Cavafy: Collected Poems, Princeton Univ. Translation copyright by Edmund Keeley and Philip Sherrard. The naked civil servant CP Cavafy's life was an enigma, but his poems about ancient Alexandria and his longings for a 'Hellenic kind of pleasure' offer insights into a passionate nature Duncan Sprott Saturday August 14, The Guardian I was 18 when I heard David Hockney on the radio, talking about his Cavafy etchings, inspired by a modern Greek poet from Alexandria.
I didn't know the name of Cavafy, but he sounded exotic, intriguing. He had a passion for the Greek and Roman past.
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He also had a passion for young men. He wasn't afraid to write about sex; his poems sounded oozingly erotic. I rushed out and bought the Complete Poems and read all night. I liked "Kaisarion", about the fate of the doomed son of Cleopatra, and "Footsteps", about the Furies swarming upstairs to nobble the Emperor Nero for murdering his mother.
I loved the way Cavafy personalised history, making it seem as if the Battle of Magnesia took place last Tuesday. I loved his languid repetitions, his melancholy voice, his sad poems about beautiful dead boys, and the frisson in his poems about live ones. Cavafy became, then, my own forbidden pleasure.
Constantine P Cavafy was born in Alexandria in , the ninth son of a prosperous merchant who died young, leaving the family in financial difficulties. From the age of nine to 16, he lived in England. Thus his love of English, though his first language was Greek which he spoke with a slight Oxford accent. Later he spent three years in Constantinople, but after he was 22 Cavafy never left Alexandria. For 30 years he worked as a provisional clerk in the Ministry of Irrigation Third Circle , translating documents and dealing with correspondence.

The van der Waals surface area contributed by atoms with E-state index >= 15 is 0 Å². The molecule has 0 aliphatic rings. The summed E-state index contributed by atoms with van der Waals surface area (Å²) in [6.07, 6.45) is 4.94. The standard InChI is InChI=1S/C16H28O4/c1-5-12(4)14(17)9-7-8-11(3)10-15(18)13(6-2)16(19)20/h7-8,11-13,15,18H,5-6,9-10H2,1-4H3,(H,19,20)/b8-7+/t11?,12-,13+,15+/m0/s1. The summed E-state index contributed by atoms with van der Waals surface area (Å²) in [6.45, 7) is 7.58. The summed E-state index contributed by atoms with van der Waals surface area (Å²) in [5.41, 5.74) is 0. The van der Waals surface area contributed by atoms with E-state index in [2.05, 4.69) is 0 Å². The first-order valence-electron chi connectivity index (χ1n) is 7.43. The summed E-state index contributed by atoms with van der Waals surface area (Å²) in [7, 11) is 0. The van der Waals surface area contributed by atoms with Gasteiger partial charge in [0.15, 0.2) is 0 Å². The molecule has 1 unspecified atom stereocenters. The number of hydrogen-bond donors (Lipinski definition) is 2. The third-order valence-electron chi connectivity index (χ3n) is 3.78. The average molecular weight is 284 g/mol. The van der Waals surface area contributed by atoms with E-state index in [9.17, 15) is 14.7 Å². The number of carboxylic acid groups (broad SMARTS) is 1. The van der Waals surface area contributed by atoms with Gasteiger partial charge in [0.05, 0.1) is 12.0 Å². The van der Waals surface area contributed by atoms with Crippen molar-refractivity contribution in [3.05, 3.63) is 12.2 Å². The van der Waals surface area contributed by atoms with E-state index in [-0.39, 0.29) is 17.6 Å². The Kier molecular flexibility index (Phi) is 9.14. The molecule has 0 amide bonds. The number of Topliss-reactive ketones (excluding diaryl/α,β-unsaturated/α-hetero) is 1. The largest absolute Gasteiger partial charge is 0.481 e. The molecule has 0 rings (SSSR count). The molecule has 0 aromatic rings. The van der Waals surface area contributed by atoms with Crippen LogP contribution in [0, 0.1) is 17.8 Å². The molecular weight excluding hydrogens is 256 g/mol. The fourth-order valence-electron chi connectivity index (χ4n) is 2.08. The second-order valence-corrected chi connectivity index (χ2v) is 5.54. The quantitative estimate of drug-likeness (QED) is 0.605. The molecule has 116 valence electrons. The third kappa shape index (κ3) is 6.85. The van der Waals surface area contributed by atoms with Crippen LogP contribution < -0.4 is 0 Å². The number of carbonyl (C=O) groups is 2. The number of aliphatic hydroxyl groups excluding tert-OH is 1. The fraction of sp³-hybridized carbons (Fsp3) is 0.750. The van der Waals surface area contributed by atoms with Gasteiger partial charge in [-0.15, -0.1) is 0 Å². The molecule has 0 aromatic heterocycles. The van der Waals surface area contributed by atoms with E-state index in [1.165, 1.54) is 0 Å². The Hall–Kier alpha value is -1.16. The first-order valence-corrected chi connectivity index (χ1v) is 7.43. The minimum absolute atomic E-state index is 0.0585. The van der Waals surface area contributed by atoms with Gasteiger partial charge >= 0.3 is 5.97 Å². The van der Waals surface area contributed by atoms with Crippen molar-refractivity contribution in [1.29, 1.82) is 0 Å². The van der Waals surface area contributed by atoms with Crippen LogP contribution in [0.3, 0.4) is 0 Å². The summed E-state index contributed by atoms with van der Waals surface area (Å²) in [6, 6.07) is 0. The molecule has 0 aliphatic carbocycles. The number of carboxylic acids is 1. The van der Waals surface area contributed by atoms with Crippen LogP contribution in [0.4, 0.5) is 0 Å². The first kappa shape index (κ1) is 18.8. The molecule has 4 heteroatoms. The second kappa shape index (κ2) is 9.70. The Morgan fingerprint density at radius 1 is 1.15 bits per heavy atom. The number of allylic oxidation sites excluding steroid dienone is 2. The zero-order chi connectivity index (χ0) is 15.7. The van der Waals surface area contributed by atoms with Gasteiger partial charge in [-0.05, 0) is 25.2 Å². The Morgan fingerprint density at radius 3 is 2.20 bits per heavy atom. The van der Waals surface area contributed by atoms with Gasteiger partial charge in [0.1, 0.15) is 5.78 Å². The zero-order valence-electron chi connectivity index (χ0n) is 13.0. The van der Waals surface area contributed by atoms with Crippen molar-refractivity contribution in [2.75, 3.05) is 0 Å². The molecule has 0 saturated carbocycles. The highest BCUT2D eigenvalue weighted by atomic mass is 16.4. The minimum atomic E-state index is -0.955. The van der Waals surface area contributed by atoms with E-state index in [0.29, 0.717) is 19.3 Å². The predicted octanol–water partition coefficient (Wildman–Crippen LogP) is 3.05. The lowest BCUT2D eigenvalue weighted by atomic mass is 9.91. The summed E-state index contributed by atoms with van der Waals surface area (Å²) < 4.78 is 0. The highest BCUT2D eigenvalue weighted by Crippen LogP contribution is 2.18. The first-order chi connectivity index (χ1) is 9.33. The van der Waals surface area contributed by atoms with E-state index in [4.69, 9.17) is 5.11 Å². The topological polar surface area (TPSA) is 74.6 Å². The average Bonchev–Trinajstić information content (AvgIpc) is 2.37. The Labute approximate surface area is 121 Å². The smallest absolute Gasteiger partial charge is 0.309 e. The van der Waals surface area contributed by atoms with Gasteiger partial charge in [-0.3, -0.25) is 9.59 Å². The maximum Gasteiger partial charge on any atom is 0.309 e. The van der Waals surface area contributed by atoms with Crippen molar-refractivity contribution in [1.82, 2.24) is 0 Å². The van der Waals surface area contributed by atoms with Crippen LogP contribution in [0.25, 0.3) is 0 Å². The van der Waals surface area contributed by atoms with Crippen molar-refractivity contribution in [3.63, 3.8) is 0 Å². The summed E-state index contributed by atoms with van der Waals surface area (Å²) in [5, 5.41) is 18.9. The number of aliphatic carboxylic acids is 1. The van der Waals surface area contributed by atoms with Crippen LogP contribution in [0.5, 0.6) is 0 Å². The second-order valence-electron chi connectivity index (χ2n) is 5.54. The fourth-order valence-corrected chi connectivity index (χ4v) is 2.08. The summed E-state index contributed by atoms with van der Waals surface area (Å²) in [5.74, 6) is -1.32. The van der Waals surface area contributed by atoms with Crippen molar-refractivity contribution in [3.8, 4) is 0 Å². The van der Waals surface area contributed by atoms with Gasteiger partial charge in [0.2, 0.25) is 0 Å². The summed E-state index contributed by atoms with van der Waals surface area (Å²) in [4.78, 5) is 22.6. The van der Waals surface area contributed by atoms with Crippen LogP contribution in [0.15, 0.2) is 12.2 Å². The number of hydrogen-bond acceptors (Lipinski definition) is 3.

Cavafy lived above a brothel in the Rue Lepsius - about which he said, "Where could I live better? Below, the brothel caters for the flesh. And there is the church which forgives sin.
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And there is the hospital where we die. In his spare time he wrote his poems, trawling the history of the Hellenic world for subject matter - Athens, Rome, Antioch, Rhodes, Beirut, Byzantium - but always returning to write of the glorious Greco-Roman past of Alexandria. After his mother's bedtime, the young Cavafy had his adventures, picking up Greek boys in the Quartier Attarine, pursuing brief encounters with strangers.
Often he recycled his experiences, turning his beautiful boys, his furtive embraces, into poetry: always he kept up this parallel outpouring of subtly erotic poems about the Alexandria of his own time. Cavafy wrote about 70 poems a year, but ripped most of them up. Some he put in a drawer and worked at for as long as 15 years.